Georgetown property owner Greg Vital said he is questioning whether TVA is following the requirements of Section 106 of the National Historic Preservation Act relating to Native American cultural artifacts TVA identified in late February.
Mr. Vital, representing the four property owners whose land was taken by eminent domain action last November, said TVA moved the proposed route of its transmission line within days of finding cultural artifacts and possible graves, then "cut a new swath through virgin farmland without informing the property owners."
Mr. Vital said, “It doesn’t matter to TVA about preservation of sacred artifacts or private property rights. TVA has a schedule for Project Viper and moving the power control center out of downtown Chattanooga. Nothing else matters. TVA will say they are following all the regulations of Section 106 just like they say they have kept the property owners informed since last August, which is just a white lie,” said Vital. “When TVA speaks on this issue, it has been 10% fact and 90% deception.”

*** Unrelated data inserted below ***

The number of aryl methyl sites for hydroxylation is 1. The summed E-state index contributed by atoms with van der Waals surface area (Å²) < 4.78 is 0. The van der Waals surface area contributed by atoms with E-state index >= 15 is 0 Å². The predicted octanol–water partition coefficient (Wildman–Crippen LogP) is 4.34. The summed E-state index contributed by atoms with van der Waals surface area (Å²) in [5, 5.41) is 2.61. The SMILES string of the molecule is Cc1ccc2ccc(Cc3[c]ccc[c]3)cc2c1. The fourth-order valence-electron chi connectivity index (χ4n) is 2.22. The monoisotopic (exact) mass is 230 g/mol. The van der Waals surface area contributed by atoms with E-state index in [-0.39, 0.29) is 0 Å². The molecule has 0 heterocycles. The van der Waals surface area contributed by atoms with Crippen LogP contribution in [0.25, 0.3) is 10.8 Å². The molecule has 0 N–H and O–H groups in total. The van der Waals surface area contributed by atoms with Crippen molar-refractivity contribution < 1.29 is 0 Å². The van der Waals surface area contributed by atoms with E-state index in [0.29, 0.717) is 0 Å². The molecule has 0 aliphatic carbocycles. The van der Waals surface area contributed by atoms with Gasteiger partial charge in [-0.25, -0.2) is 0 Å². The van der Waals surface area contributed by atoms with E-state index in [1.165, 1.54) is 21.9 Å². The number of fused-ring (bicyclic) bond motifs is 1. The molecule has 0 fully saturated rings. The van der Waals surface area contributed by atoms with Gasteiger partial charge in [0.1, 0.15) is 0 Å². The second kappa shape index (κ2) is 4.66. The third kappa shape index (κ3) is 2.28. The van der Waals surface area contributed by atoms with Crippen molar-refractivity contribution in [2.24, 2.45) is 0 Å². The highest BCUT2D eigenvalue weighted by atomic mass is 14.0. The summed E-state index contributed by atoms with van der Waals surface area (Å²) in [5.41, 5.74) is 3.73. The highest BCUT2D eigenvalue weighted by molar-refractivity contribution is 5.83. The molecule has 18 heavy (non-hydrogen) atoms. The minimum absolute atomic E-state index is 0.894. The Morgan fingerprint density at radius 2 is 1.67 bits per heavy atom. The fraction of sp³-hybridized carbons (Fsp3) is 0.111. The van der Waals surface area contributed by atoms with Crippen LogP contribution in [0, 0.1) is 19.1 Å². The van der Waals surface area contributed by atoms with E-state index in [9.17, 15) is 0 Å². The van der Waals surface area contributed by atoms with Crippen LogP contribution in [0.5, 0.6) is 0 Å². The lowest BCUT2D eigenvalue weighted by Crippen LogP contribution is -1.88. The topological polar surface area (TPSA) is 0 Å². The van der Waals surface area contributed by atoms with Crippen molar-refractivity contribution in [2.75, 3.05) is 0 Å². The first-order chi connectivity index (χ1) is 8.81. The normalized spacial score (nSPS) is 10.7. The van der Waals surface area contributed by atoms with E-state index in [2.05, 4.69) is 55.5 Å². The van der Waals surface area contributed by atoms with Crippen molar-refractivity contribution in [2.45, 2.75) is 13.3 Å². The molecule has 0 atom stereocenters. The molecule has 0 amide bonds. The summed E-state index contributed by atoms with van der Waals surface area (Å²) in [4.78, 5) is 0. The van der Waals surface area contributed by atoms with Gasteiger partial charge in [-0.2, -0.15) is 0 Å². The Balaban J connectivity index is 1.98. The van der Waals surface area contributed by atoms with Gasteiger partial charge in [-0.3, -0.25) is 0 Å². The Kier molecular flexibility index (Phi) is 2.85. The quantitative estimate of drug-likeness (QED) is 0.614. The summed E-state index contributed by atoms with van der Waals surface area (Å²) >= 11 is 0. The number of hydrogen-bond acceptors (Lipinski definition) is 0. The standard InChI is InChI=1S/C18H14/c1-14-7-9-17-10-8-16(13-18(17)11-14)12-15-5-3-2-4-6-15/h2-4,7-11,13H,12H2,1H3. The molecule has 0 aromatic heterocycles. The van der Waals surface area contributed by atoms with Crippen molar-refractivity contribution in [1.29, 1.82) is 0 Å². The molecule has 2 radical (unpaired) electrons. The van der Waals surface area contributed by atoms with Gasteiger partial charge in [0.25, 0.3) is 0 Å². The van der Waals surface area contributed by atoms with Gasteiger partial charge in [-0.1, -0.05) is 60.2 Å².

Mr. Vital said TVA should have proposed alternate routes west of the original route, completely avoiding the Native American site and its natural setting. He also questioned why TVA is burying the transmission line needed to connect to Volunteer Energy Cooperative on Highway 58 across TVA property and not the new transmission line crossing the Georgetown property owners’ land.
He said the new proposed route across his property "contains the same kind of cultural artifact structures as were found on the original route, yet TVA carved out the path before completing a Section 106 review and sharing the report with the property owners and Native American tribes.
“TVA makes heartless, arbitrary decisions based on a schedule, which it did in this case. TVA has refused since August to address citizens’ concerns over the impact of Project Viper. It has refused to respect private property rights. It refuses to respect Native Americans. Is there anybody TVA does respect?”